Most vendors used to define data leakage in terms of what peripherals could be carried away and how sensitive email could be hijacked. Nobody looked at how malware was stealing sensitive data clandestinely and phoning home to deliver its payload. Nobody, that is, except mi5.
At the time, mi5 was a startup with a neat idea. Today, it has been acquired by Symantec, but it still is "Your first line of web defense." The Webgate no longer is mi5's only product, and the company's product offerings are more sophisticated and cover a broader landscape. But the basic idea of the Webgate is still solid: Keep the bad stuff out if you can and, if it does get in, don't let it steal from you.
Most of mi5's newer products are designed to be part of the Webgate platform, which is just fine. As I have said many times: simple usually is better. The refinements added to Webgate over the past few years are well thought-out, which is yet another thing we all like to see in a product. Mostly, these refinements are added as additional, optional modules. This makes an ecosystem that you can mold to your infrastructure and regulatory reporting needs.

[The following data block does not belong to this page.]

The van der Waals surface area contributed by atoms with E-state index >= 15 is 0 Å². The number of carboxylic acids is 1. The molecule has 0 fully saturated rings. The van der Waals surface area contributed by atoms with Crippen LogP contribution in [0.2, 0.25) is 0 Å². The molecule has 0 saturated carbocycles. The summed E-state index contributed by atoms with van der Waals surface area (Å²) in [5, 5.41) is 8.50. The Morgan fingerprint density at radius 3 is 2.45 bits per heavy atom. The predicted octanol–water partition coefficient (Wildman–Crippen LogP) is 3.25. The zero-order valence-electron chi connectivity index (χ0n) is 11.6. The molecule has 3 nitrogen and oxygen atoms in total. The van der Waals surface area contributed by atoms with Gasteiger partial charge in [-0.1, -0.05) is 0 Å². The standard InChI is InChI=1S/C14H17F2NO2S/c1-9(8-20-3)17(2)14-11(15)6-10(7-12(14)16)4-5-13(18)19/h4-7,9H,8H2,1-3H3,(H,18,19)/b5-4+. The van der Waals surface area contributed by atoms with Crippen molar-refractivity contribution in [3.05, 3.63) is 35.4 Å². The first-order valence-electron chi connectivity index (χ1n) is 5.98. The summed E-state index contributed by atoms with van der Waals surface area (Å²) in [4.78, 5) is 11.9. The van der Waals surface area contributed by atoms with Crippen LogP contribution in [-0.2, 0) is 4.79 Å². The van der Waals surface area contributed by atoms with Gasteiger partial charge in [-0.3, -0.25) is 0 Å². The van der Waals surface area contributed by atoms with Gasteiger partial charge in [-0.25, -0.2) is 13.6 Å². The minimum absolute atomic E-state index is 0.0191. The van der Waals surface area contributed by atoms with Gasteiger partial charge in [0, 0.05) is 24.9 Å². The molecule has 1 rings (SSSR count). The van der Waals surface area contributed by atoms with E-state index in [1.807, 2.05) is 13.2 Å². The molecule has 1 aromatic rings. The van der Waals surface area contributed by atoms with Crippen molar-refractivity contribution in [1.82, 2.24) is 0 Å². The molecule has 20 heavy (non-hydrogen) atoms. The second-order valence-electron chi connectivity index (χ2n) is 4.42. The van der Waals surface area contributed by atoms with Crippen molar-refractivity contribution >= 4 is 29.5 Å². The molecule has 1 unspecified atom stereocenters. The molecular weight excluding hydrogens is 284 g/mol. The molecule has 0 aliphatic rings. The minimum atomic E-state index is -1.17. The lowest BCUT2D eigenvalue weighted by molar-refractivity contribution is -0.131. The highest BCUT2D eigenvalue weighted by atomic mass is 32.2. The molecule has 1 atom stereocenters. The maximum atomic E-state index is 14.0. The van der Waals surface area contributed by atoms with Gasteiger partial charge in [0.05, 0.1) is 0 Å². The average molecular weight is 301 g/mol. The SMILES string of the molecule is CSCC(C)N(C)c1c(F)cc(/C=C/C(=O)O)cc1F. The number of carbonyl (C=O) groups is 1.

The basic idea behind Webgate is that there are a lot of infection vectors for bots and other malware, but the most dangerous - because we are stuck with it and cannot shut it down even if we wanted to - is the web.
Users are going to use the web and they are going to go to places that they shouldn't. That means that they have a good chance of being infected with some form of bot or spyware that wants to harvest sensitive information and send it to its controllers somewhere over the internet. We really don't want that to happen.
So, mi5's products are focused on protection in both directions: in and out. This is real defense-in-depth. Data leakage can come in many forms and Webgate does not pretend to have them all covered. For example, one could steal data with a thumb drive. But that's for another type of protection. For web-based leakage threats, Webgate is just the ticket.